Oregon City will take the lead on planning the future of Willamette Falls, marking a new phase in the efforts to develop the former Blue Heron site.
With today's growing preference for walkable communities and locally owned and operated businesses, historic streets and districts are re-emerging as the heart of the community that draw people together and help rebuild local economies. Learn how Metro's Development Center acts as a public partner in two programs for revitalizing downtowns and main streets that offer strategies from small – such as lighting and window display techniques – to grand, such as a comprehensive revitalization curriculum for a commercial district.
Metro has been looking at the site for about a year, shortly after the Blue Heron Paper Company mill shuttered amidst bankruptcy proceedings. The regional government could use money from its 2006 natural areas bond measure to buy the site, if it can reach an agreement with a bankruptcy court on the price.
Seanette Corkill photo.
Metro's Get Street Smart series offers main street business and property owners the tools and strategies for implementing low-cost high-impact projects that will polish their retail presence and help boost sales – in six free one-hour sessions.
In order to reach its full potential, downtown Lake Oswego has to tell a compelling story. Preferably, says urban strategist Michele Reeves, one that can be enjoyed by pedestrians at three miles per hour, the average walking pace.Reeves offered her recommendations for how best to create that story to the Lake Oswego City Council on May 29 as the final chapter of a four-part revitalization curriculum. Learn what more color and less parking can do for Lake Oswego's downtown story.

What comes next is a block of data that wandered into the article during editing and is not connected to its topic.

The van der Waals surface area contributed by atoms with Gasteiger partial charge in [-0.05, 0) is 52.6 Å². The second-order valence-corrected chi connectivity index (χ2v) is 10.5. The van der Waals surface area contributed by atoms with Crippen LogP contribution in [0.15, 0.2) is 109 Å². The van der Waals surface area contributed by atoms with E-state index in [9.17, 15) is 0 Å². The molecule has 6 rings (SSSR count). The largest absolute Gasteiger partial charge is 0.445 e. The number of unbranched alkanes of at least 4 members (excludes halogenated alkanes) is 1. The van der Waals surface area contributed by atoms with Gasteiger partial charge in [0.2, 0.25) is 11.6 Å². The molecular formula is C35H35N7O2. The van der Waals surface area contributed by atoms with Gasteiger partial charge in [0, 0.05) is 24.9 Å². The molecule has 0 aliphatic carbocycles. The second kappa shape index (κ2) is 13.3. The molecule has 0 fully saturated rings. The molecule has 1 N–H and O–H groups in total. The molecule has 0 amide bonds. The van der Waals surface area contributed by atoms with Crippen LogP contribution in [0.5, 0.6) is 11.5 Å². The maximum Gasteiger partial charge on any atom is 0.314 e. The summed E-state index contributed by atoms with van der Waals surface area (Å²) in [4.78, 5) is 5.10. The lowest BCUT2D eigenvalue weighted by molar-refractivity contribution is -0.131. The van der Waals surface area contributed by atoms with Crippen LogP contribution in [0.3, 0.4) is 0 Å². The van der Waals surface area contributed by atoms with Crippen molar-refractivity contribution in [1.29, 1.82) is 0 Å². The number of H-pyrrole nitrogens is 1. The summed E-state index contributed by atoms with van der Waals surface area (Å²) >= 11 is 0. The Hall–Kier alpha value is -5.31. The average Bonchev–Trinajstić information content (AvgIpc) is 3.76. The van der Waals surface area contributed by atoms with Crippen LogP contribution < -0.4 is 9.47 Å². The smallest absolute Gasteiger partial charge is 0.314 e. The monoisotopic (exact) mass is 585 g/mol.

Communities in the Portland metropolitan region are seeing streetscapes and skylines change with multifamily, mixed-use developments located near transit that not only provide needed rental housing, but create jobs and generate economic activity. Two transit-oriented projects tell a story repeated throughout the Portland region and the nation: the smart money is on development projects that push economic recovery.
Every downtown and Main Street has a unique story to tell, claims Michele Reeves of Civilis Consultants. Reeves works with business and property owners in the region's downtowns and Main Streets to help stakeholders develop their district's civic identity by uncovering its unique story. Through her revitalization curriculum, Reeves analyzes the business mix, grid and circulation, vacancies, infrastructure, zoning, design review, parking and retail execution of a district and develops recommendations for increasing sales per square foot and enhancing ties with the community.
Learn about recent research on the impact of the built environment on health at a free presentation at Metro, 600 NE Grand, Portland, on Friday, Nov. 4, from 7:30 to 9 a.m. Dr. Lawrence Frank, the author of Health and Community Design: The Impact of the Built Environment on Physical Activity, will present information from his book and lead a discussion on public health, land use and transportation.
Today the Metro Council voted 6-0 to add 1985 acres to the region’s urban growth boundary for future housing and jobs. (Councilor Rex Burkholder was excused.) This represents less than a one-percent expansion of the region’s urban footprint to accommodate thousands of additional households and workers over the next 20 years.
Metro won't be locked in to buying the property even if it is the winning bidder. Project partners envision a park-like setting that honors the region's history and also provides economic redevelopment opportunities for Oregon City.